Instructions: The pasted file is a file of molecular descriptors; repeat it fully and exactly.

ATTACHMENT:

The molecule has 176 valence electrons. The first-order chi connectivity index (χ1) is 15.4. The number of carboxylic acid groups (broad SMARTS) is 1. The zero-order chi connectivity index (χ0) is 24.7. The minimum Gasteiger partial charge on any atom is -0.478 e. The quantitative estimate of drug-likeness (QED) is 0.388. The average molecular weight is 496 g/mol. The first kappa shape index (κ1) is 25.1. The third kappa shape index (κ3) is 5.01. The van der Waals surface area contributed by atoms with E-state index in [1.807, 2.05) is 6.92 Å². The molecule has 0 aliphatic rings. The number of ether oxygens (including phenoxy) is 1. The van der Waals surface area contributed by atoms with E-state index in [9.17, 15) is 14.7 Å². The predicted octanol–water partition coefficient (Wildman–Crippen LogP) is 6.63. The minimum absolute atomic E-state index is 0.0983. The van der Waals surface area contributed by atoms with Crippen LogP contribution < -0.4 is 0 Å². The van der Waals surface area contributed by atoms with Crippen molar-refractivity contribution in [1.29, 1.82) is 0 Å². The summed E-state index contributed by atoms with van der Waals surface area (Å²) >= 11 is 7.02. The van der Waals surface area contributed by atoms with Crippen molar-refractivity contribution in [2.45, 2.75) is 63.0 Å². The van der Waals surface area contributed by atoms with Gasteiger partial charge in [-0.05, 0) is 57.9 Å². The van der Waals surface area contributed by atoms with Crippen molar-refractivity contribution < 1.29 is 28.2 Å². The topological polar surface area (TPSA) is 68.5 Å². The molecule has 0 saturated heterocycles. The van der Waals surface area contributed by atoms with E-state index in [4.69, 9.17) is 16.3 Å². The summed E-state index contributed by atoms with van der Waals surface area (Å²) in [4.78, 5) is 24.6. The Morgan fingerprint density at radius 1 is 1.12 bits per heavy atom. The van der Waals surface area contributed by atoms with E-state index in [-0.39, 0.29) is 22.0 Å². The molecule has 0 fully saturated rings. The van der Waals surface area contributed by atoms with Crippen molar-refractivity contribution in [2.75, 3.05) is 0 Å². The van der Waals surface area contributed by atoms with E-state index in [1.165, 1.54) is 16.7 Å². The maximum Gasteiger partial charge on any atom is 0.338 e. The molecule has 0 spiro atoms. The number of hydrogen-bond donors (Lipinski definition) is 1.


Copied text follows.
The molecule has 176 valence electrons. The first-order chi connectivity index (χ1) is 15.4. The number of carboxylic acid groups (broad SMARTS) is 1. The zero-order chi connectivity index (χ0) is 24.7. The minimum Gasteiger partial charge on any atom is -0.478 e. The quantitative estimate of drug-likeness (QED) is 0.388. The average molecular weight is 496 g/mol. The first kappa shape index (κ1) is 25.1. The third kappa shape index (κ3) is 5.01. The van der Waals surface area contributed by atoms with E-state index in [1.807, 2.05) is 6.92 Å². The molecule has 0 aliphatic rings. The number of ether oxygens (including phenoxy) is 1. The van der Waals surface area contributed by atoms with E-state index in [9.17, 15) is 14.7 Å². The predicted octanol–water partition coefficient (Wildman–Crippen LogP) is 6.63. The minimum absolute atomic E-state index is 0.0983. The van der Waals surface area contributed by atoms with Crippen LogP contribution < -0.4 is 0 Å². The van der Waals surface area contributed by atoms with Crippen molar-refractivity contribution in [1.29, 1.82) is 0 Å². The summed E-state index contributed by atoms with van der Waals surface area (Å²) >= 11 is 7.02. The van der Waals surface area contributed by atoms with Crippen molar-refractivity contribution in [2.45, 2.75) is 63.0 Å². The van der Waals surface area contributed by atoms with Gasteiger partial charge in [-0.05, 0) is 57.9 Å². The van der Waals surface area contributed by atoms with Crippen molar-refractivity contribution < 1.29 is 28.2 Å². The topological polar surface area (TPSA) is 68.5 Å². The molecule has 0 saturated heterocycles. The van der Waals surface area contributed by atoms with E-state index in [4.69, 9.17) is 16.3 Å². The summed E-state index contributed by atoms with van der Waals surface area (Å²) in [4.78, 5) is 24.6. The Morgan fingerprint density at radius 1 is 1.12 bits per heavy atom. The van der Waals surface area contributed by atoms with E-state index in [-0.39, 0.29) is 22.0 Å². The molecule has 0 fully saturated rings. The van der Waals surface area contributed by atoms with Crippen molar-refractivity contribution in [2.75, 3.05) is 0 Å². The van der Waals surface area contributed by atoms with E-state index in [1.165, 1.54) is 16.7 Å². The maximum Gasteiger partial charge on any atom is 0.338 e. The molecule has 0 spiro atoms. The number of hydrogen-bond donors (Lipinski definition) is 1.